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App. Div.]


the clerk of the county of New York on the 30th day of December, 1898, upon the verdict of a jury, rendered by direction of the court after a trial at the New York Trial Term, as adjudges that the plaintiff recover of such defendants.

John J. Crawford, for the appellants.

Charles E. Miller, for the respondent. RUMSEY, J.:

On the 26th day of November, 1894, the Fairfield Copper Company delivered to the plaintiff its bond in the penal sum of $26,250, conditioned for the payment by it to the plaintiff of $25,000 on or before January 1, 1896. The defendants, by an instrument under seal delivered at the same time, agreed to pay to plaintiff all damages it might sustain by reason of the failure of the obligor in the bond to pay it. The bond was not paid, and plaintiff has sued the guarantors and recovered a judgment against them for the amount of the bond and interest, and the defendants appeal.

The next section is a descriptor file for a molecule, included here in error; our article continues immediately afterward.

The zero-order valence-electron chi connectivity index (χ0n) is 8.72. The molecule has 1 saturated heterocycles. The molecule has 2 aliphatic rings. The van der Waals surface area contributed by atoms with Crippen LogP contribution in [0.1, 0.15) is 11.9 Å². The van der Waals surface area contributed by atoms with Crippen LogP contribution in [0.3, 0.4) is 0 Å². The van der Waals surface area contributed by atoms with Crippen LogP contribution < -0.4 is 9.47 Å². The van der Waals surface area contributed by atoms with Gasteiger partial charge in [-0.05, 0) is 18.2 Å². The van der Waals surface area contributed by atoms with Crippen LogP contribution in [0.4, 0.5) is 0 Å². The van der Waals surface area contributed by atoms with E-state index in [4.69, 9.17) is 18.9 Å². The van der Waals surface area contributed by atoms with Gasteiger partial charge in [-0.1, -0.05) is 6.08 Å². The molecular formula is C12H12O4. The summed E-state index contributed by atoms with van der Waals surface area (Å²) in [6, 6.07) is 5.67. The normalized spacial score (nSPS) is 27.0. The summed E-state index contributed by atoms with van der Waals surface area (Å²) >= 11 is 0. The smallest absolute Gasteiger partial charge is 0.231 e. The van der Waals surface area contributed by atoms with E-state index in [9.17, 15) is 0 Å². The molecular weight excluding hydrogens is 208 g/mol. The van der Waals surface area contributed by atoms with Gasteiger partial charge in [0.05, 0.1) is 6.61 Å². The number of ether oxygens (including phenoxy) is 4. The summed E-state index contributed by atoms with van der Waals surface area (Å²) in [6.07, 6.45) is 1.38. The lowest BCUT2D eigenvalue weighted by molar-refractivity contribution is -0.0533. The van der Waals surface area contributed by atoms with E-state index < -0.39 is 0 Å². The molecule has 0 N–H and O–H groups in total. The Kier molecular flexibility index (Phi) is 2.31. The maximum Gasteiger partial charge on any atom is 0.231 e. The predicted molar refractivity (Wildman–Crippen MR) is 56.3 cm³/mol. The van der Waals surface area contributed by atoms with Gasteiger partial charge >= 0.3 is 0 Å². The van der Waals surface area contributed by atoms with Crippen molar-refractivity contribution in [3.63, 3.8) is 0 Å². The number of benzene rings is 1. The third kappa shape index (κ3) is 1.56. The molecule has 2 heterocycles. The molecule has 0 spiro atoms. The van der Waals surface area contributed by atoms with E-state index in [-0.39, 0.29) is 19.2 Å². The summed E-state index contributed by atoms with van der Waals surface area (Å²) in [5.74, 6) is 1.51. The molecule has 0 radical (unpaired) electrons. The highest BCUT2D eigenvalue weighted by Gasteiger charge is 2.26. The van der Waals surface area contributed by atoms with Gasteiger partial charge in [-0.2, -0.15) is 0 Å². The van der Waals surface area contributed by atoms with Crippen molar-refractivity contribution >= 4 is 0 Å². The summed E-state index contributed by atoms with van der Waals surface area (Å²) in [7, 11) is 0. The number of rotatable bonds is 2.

When the bond was given, there was made between the plaintiff and the Fairfield Copper Company an agreement by which the plaintiff agreed to advance to the Fairfield Company $25,000, for which the bond was to be made, and the bond recited the advance of that sum which was the consideration for the giving of the bond. The defendants claim that this sum was not advanced to the Fairfield Company, and they say that the failure to advance it is such a material modification of the contract between the principal parties that the guarantors are discharged by it. The facts are not disputed. Before the making of the agreement and bond of November 26, 1894, the parties had been negotiating for the loan of this money by plaintiff to the Fairfield Copper Company, and one Wood had advanced to that company $3,000 in expectation that the loan would be made. Whether this was known to the guarantors who were officers of the Fairfield Copper Company is disputed, but it is not material in the view we take of this case. At the time the bond was executed plaintiff paid to the obligor $18,000. Four thousand dollars was paid on the draft of the Fairfield Copper Company, made a few days later. Wood was indebted to the plaintiff to an amount greater than $3,000 and the plaintiff, by arrangement with